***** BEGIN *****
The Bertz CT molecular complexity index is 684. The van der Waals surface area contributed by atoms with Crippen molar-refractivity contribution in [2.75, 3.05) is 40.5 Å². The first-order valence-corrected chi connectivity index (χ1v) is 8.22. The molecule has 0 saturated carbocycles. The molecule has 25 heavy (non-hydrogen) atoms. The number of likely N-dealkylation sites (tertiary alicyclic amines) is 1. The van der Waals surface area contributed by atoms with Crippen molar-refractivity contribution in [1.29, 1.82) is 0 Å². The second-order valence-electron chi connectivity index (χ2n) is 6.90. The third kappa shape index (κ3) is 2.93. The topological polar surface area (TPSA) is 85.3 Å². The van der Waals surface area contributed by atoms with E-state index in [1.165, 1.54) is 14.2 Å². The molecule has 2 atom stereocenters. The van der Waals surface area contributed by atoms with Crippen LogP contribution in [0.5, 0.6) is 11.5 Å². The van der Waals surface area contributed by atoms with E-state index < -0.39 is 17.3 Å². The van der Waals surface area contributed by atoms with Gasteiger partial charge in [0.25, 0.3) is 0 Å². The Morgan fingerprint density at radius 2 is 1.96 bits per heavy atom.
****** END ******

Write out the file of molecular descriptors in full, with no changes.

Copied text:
The Bertz CT molecular complexity index is 684. The van der Waals surface area contributed by atoms with Crippen molar-refractivity contribution in [2.75, 3.05) is 40.5 Å². The first-order valence-corrected chi connectivity index (χ1v) is 8.22. The molecule has 0 saturated carbocycles. The molecule has 25 heavy (non-hydrogen) atoms. The number of likely N-dealkylation sites (tertiary alicyclic amines) is 1. The van der Waals surface area contributed by atoms with Crippen molar-refractivity contribution in [1.29, 1.82) is 0 Å². The second-order valence-electron chi connectivity index (χ2n) is 6.90. The third kappa shape index (κ3) is 2.93. The topological polar surface area (TPSA) is 85.3 Å². The van der Waals surface area contributed by atoms with E-state index in [1.165, 1.54) is 14.2 Å². The molecule has 2 atom stereocenters. The van der Waals surface area contributed by atoms with Crippen LogP contribution in [0.5, 0.6) is 11.5 Å². The van der Waals surface area contributed by atoms with E-state index < -0.39 is 17.3 Å². The van der Waals surface area contributed by atoms with Gasteiger partial charge in [0.25, 0.3) is 0 Å². The Morgan fingerprint density at radius 2 is 1.96 bits per heavy atom.